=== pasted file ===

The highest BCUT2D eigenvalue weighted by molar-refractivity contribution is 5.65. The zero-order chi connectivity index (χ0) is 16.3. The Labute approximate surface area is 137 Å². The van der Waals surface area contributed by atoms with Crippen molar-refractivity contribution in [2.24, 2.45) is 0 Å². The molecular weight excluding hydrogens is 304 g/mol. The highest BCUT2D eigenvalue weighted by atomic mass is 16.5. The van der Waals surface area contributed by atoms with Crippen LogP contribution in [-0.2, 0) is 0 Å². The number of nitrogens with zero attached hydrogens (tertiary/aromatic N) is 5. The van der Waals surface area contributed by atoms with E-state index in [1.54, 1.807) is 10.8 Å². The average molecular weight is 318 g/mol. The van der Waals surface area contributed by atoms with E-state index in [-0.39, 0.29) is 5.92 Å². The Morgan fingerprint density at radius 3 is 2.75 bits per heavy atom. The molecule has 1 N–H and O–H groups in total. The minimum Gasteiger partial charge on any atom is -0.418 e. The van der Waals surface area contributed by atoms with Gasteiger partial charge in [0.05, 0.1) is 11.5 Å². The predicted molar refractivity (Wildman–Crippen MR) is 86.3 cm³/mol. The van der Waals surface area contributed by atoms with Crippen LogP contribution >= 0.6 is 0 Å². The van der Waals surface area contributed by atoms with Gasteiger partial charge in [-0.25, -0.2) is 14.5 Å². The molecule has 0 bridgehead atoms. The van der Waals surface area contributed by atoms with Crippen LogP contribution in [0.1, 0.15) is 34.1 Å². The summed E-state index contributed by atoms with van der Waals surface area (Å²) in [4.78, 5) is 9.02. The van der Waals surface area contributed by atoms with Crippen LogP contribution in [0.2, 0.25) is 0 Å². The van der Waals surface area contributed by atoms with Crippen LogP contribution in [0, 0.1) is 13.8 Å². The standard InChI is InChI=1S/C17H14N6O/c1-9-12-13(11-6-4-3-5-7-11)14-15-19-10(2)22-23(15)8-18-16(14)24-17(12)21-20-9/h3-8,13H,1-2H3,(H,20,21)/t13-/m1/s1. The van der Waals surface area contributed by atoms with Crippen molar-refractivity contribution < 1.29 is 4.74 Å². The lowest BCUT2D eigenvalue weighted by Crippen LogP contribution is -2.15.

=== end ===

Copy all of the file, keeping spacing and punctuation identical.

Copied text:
The highest BCUT2D eigenvalue weighted by molar-refractivity contribution is 5.65. The zero-order chi connectivity index (χ0) is 16.3. The Labute approximate surface area is 137 Å². The van der Waals surface area contributed by atoms with Crippen molar-refractivity contribution in [2.24, 2.45) is 0 Å². The molecular weight excluding hydrogens is 304 g/mol. The highest BCUT2D eigenvalue weighted by atomic mass is 16.5. The van der Waals surface area contributed by atoms with Crippen LogP contribution in [-0.2, 0) is 0 Å². The number of nitrogens with zero attached hydrogens (tertiary/aromatic N) is 5. The van der Waals surface area contributed by atoms with E-state index in [1.54, 1.807) is 10.8 Å². The average molecular weight is 318 g/mol. The van der Waals surface area contributed by atoms with E-state index in [-0.39, 0.29) is 5.92 Å². The Morgan fingerprint density at radius 3 is 2.75 bits per heavy atom. The molecule has 1 N–H and O–H groups in total. The minimum Gasteiger partial charge on any atom is -0.418 e. The van der Waals surface area contributed by atoms with Gasteiger partial charge in [0.05, 0.1) is 11.5 Å². The predicted molar refractivity (Wildman–Crippen MR) is 86.3 cm³/mol. The van der Waals surface area contributed by atoms with Crippen LogP contribution >= 0.6 is 0 Å². The van der Waals surface area contributed by atoms with Gasteiger partial charge in [-0.25, -0.2) is 14.5 Å². The molecule has 0 bridgehead atoms. The van der Waals surface area contributed by atoms with Crippen LogP contribution in [0.1, 0.15) is 34.1 Å². The summed E-state index contributed by atoms with van der Waals surface area (Å²) in [4.78, 5) is 9.02. The van der Waals surface area contributed by atoms with Crippen LogP contribution in [0.2, 0.25) is 0 Å². The van der Waals surface area contributed by atoms with Crippen LogP contribution in [0, 0.1) is 13.8 Å². The standard InChI is InChI=1S/C17H14N6O/c1-9-12-13(11-6-4-3-5-7-11)14-15-19-10(2)22-23(15)8-18-16(14)24-17(12)21-20-9/h3-8,13H,1-2H3,(H,20,21)/t13-/m1/s1. The van der Waals surface area contributed by atoms with Crippen molar-refractivity contribution < 1.29 is 4.74 Å². The lowest BCUT2D eigenvalue weighted by Crippen LogP contribution is -2.15.